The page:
Austrian government triples security funding for local Jewish community

Community head Oskar Deutsch hails annual grant of €4 million as ‘historic step’ that anchors Jewish life ‘as a natural and inseparable part of Austria’

Raphael Ahren is the diplomatic correspondent at The Times of Israel.

Illustrative: Police in front of a school in Vienna, Austria, February 26, 2020. (AP Photo/Roland Zak)
Illustrative: Police in front of a school in Vienna, Austria, February 26, 2020. (AP Photo/Roland Zak)

The Austrian government and the country’s Jewish community have signed an agreement that would see federal funds to secure Jewish institutions increase threefold, Chancellor Sebastian Kurz announced on Thursday.

“The last weeks have shown that we have to act together to protect Jewish life in Austria even more determinedly,” Kurz wrote on his Twitter profile. “That’s why we as a state will support the Jewish community with its increased security costs.”

According to the agreement, which will be anchored in legislation, the Austrian government will pay €4 million (NIS 16 million, $4.7 million) to the Jewish community every year.

“With this historic step the Austrian government is manifesting Jewish life as a natural and inseparable part of Austria,” Oskar Deutsch, the head of Austria’s Jewish community, wrote in a letter sent to community members.

The community has reached a “historic agreement with the federal government of Austria to safeguard and foster Jewish life in the long term,” he said.

Oskar Deutsch (courtesy)

“The core of this undertaking is the financial support by the federal government for the Jewish Community in the amount of 4 million euros annually. This means tripling the assistance for security expenses we are currently receiving through an agreement with the Federal Ministry of the Interior.”

Currently, the Jewish community’s expenses for security amount to €3.7 million, according to Deutsch.

“The new assistance will not only support our security budget: The new law will enable the consolidation of the Jewish community; it will secure our infrastructure and therefore the varied services the [the community] has to offer. This includes schools, culture, youth, care, social support, public relations, security and many other areas that we can be proud of.”

That Jews in Austria have to be protected by professional security agencies was a “sad but necessary reality,” Deutsch went on. “At the same time, the close cooperation of our security staff and commission with Austrian authorities have made us one of the safest communities in Europe.”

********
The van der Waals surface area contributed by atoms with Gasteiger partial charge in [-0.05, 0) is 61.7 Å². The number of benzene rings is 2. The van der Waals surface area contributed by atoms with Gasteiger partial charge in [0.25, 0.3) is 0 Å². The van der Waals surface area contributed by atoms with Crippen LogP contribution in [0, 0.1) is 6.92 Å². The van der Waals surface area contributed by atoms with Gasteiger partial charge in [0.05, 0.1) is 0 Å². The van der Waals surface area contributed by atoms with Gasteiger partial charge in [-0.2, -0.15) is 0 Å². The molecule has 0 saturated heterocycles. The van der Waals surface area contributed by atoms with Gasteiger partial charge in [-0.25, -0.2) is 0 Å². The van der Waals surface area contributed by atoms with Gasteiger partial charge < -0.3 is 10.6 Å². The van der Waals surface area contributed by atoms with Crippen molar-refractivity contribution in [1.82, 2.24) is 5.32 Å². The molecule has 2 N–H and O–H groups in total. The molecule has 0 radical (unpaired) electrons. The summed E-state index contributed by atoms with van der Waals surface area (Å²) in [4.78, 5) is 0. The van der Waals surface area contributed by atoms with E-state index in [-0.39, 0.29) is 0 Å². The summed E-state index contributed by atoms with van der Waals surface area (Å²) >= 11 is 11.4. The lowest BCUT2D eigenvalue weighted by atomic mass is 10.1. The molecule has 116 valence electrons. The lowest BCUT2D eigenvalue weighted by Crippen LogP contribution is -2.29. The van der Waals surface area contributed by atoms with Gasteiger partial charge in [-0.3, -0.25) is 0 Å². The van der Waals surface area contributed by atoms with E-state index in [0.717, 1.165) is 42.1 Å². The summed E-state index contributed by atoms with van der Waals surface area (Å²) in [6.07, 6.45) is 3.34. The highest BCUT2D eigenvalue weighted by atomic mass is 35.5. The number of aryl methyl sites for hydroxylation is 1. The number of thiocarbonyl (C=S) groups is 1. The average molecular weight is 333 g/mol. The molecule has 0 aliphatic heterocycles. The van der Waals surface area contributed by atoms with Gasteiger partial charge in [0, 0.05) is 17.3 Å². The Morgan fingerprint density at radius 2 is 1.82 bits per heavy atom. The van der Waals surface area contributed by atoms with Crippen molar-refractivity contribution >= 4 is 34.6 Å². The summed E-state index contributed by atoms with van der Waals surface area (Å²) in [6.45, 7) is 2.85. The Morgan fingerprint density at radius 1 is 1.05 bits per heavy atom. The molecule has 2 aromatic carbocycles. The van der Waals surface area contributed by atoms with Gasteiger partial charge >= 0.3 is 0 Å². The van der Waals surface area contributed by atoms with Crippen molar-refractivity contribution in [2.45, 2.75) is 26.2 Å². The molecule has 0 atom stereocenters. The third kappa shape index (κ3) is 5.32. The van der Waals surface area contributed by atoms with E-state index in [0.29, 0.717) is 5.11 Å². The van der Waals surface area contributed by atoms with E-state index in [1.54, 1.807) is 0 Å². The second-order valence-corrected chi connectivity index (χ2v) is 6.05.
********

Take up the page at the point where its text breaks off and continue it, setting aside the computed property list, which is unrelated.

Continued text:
Chancellor of Austria Sebastian Kurz during a visit at the Yad Vashem Holocaust memorial in Jerusalem, June 10, 2018. (Hadas Parush/Flash90)

Kurz is known as a staunch supporter of his country’s Jewish community and as one of Israel’s staunchest allies in Europe. Among other initiatives, he advanced legislation that allows those who were persecuted by the Nazi regime and their direct descendants to obtain Austrian citizenship without giving up their existing passports.

Last week, a Vienna-born Israeli man who left Austria 76 years ago at the age of eight became the first Jew to receive Austrian citizenship under the new law.

Ben Zion Lapid, 84, received his official passport at the Austrian embassy in Israel on Friday, days after the new law went into effect. Thousands of Jews around the world are expected to apply for Austrian citizenship under the new law.

Lapid told the Austrian newspaper Der Standard that his grandchildren urged him to reclaim his Austrian citizenship.

“I’m in the autumn of my life, I don’t care who or how I am, but I want to leave something to my four children and eight grandchildren. You can now also become Austrians, and if you ever have to leave here and need refuge, then you have a place,” Lapid said he told his family.

“For me it comes full circle… I didn’t go of my own will; I was a child. Israel is my home, of course, but it’s also something like coming home. Because I still speak German and I’m interested in what’s happening in Austria. And because my brother lives in Austria,” he told the newspaper. “Now I’m coming back as Ben Zion Lapid after 76 years.”

Lapid fled Austria with his mother in 1944, residing in Slovenia and Italy before boarding a crowded boat for Mandatory Palestine. The British intercepted the boat and he spent nine months in a refugee camp in Cyprus, separated from his mother, before being smuggled into Israel. He was later reunited with his mother.

JTA contributed to this report.

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